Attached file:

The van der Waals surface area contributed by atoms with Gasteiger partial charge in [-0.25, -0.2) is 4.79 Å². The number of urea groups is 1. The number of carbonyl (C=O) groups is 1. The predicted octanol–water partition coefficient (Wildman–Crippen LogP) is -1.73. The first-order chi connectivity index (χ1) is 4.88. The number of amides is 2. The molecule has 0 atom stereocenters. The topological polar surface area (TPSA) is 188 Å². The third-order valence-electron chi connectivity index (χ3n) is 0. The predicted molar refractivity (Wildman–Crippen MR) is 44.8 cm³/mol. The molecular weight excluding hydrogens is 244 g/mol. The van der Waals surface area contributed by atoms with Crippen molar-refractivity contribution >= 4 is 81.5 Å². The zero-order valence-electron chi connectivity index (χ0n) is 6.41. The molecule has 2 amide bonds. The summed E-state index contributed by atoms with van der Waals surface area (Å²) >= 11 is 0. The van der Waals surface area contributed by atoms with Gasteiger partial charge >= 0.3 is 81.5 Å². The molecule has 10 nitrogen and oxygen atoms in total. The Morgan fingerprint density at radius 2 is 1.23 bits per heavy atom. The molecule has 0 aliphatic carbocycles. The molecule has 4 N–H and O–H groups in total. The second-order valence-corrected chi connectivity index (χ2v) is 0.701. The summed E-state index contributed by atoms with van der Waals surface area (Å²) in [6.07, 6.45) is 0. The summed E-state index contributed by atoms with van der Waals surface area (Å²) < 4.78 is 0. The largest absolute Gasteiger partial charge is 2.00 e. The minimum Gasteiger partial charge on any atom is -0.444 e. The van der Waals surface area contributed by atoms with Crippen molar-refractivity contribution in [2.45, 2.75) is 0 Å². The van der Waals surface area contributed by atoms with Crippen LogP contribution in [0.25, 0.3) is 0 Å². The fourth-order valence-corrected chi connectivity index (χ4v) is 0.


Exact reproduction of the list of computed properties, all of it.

The van der Waals surface area contributed by atoms with Gasteiger partial charge in [-0.25, -0.2) is 4.79 Å². The number of urea groups is 1. The number of carbonyl (C=O) groups is 1. The predicted octanol–water partition coefficient (Wildman–Crippen LogP) is -1.73. The first-order chi connectivity index (χ1) is 4.88. The number of amides is 2. The molecule has 0 atom stereocenters. The topological polar surface area (TPSA) is 188 Å². The third-order valence-electron chi connectivity index (χ3n) is 0. The predicted molar refractivity (Wildman–Crippen MR) is 44.8 cm³/mol. The molecular weight excluding hydrogens is 244 g/mol. The van der Waals surface area contributed by atoms with Crippen molar-refractivity contribution >= 4 is 81.5 Å². The zero-order valence-electron chi connectivity index (χ0n) is 6.41. The molecule has 2 amide bonds. The summed E-state index contributed by atoms with van der Waals surface area (Å²) >= 11 is 0. The van der Waals surface area contributed by atoms with Gasteiger partial charge >= 0.3 is 81.5 Å². The molecule has 10 nitrogen and oxygen atoms in total. The Morgan fingerprint density at radius 2 is 1.23 bits per heavy atom. The molecule has 0 aliphatic carbocycles. The molecule has 4 N–H and O–H groups in total. The second-order valence-corrected chi connectivity index (χ2v) is 0.701. The summed E-state index contributed by atoms with van der Waals surface area (Å²) in [6.07, 6.45) is 0. The summed E-state index contributed by atoms with van der Waals surface area (Å²) < 4.78 is 0. The largest absolute Gasteiger partial charge is 2.00 e. The minimum Gasteiger partial charge on any atom is -0.444 e. The van der Waals surface area contributed by atoms with Crippen molar-refractivity contribution in [2.45, 2.75) is 0 Å². The van der Waals surface area contributed by atoms with Crippen LogP contribution in [0.25, 0.3) is 0 Å². The fourth-order valence-corrected chi connectivity index (χ4v) is 0.